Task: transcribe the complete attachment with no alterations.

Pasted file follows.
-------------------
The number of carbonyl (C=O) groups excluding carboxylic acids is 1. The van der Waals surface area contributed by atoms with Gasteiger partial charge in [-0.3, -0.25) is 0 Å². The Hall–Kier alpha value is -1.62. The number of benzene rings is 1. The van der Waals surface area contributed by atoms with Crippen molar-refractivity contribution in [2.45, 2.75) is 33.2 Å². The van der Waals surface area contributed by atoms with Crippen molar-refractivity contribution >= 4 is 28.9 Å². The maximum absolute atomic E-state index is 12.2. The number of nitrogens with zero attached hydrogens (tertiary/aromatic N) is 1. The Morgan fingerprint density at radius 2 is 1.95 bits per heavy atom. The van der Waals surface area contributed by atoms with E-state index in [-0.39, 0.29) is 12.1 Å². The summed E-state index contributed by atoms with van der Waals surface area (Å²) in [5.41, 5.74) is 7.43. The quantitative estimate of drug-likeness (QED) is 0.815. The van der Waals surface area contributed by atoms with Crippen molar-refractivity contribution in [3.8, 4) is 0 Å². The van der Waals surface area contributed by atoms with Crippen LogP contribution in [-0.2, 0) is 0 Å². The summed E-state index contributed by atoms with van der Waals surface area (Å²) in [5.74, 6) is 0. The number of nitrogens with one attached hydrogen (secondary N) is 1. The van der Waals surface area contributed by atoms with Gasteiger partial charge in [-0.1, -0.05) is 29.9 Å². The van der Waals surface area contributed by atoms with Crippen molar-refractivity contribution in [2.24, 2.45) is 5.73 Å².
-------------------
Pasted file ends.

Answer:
The number of carbonyl (C=O) groups excluding carboxylic acids is 1. The van der Waals surface area contributed by atoms with Gasteiger partial charge in [-0.3, -0.25) is 0 Å². The Hall–Kier alpha value is -1.62. The number of benzene rings is 1. The van der Waals surface area contributed by atoms with Crippen molar-refractivity contribution in [2.45, 2.75) is 33.2 Å². The van der Waals surface area contributed by atoms with Crippen molar-refractivity contribution >= 4 is 28.9 Å². The maximum absolute atomic E-state index is 12.2. The number of nitrogens with zero attached hydrogens (tertiary/aromatic N) is 1. The Morgan fingerprint density at radius 2 is 1.95 bits per heavy atom. The van der Waals surface area contributed by atoms with E-state index in [-0.39, 0.29) is 12.1 Å². The summed E-state index contributed by atoms with van der Waals surface area (Å²) in [5.41, 5.74) is 7.43. The quantitative estimate of drug-likeness (QED) is 0.815. The van der Waals surface area contributed by atoms with Crippen molar-refractivity contribution in [3.8, 4) is 0 Å². The van der Waals surface area contributed by atoms with Crippen LogP contribution in [-0.2, 0) is 0 Å². The summed E-state index contributed by atoms with van der Waals surface area (Å²) in [5.74, 6) is 0. The number of nitrogens with one attached hydrogen (secondary N) is 1. The van der Waals surface area contributed by atoms with Gasteiger partial charge in [-0.1, -0.05) is 29.9 Å². The van der Waals surface area contributed by atoms with Crippen molar-refractivity contribution in [2.24, 2.45) is 5.73 Å².